• 06.19.14

Build Your Own Full-Scale Rooftop Farming Operation, With This Easy Kit

Urban Farmers’ modular system, complete with greenhouses and retrofitted shipping containers, can create a commercial-sized aquaponics farm anywhere there’s a bit of flat roof space.

Build Your Own Full-Scale Rooftop Farming Operation, With This Easy Kit

“We sell farms, not tomatoes.” So say the founders of a Switzerland-based company that specializes in urban farms. If you have an old industrial building with an empty rooftop, Urban Farmers will deliver everything you need to set up a fully functioning aquaponic farm in the middle of the city.


After experimenting with some smaller systems, the company’s latest product is a kit that supports a full-size commercial farm. The modular system includes greenhouses, retrofitted shipping containers that can be turned into everything from kitchens to office space, and a fire staircase that provides direct access to the roof.

Anyone with some flat roof space and an interest in growing food–grocery stores, restaurants, schools, neighborhood organizations without garden space on the ground–could use the kit if they don’t want to invest the time in building from scratch.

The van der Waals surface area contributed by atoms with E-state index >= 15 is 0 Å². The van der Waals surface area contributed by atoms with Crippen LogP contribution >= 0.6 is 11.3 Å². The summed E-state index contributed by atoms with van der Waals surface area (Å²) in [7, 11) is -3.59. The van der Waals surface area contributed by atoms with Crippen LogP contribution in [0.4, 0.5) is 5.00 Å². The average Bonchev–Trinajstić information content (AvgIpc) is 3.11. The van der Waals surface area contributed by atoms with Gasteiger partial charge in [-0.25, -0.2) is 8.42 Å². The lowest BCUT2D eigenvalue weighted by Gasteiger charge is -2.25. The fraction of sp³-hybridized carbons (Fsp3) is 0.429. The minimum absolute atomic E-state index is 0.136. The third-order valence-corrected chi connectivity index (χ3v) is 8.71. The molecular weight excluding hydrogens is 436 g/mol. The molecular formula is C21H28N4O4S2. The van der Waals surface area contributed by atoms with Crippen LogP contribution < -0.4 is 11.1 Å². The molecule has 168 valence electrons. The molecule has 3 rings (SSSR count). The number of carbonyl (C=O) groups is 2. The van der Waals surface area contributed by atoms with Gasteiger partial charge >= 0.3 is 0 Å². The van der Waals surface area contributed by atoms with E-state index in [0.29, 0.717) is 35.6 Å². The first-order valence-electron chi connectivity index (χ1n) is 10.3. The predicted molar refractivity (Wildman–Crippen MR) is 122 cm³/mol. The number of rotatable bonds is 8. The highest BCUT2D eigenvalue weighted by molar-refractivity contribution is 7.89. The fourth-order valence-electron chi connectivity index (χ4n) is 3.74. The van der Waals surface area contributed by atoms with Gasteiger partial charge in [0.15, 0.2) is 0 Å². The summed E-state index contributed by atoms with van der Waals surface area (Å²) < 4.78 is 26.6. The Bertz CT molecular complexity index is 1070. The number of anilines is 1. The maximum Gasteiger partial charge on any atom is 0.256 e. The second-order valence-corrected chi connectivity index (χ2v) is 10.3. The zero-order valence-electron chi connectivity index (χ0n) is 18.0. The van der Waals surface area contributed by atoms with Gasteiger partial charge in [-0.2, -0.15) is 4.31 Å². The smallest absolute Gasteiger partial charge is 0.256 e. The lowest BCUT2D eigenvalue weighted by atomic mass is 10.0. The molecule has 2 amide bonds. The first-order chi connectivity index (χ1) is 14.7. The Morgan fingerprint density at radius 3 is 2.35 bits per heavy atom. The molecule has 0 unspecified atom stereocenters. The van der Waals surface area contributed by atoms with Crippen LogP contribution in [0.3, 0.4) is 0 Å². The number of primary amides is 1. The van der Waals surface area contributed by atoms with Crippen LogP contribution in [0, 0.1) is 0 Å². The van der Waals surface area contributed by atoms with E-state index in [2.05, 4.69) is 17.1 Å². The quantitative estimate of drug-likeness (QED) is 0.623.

“I was interested in designing systems that could be applied anywhere,” says Antonio Scarponi of Conceptual Devices, who worked with the company on the design of the rooftop system. “The modular system I have chosen can be adapted easily on top of nearly any type of industrial roof.”

Like other aquaponics systems, the greenhouses are set up to cultivate both fish and plants; the fish fertilize the plants, and the plants help filter the water for the fish. In the end, the farms can save 90% of the water used in traditional farming, get better yields, and avoid using pesticide or herbicide.

In their first pilot, a 400-square meter farm on a roof in Basel, the company says they can grow five tons of vegetables in a year and produce nearly 1,800 pounds of fish. Because of the system’s efficiencies, and the fact that it avoids the cost of transportation, refrigeration, and most waste, the company says it can be as cheap, or cheaper, than buying food from a traditional farm.

“Urban agriculture, like any other type of agriculture must be cost effective,” says Scarponi. “This project has been conceived as a strategy to activate unused spaces of the city and make it profitable from a social, ecological, and also economical point of view.”

About the author

Adele Peters is a staff writer at Fast Company who focuses on solutions to some of the world's largest problems, from climate change to homelessness. Previously, she worked with GOOD, BioLite, and the Sustainable Products and Solutions program at UC Berkeley.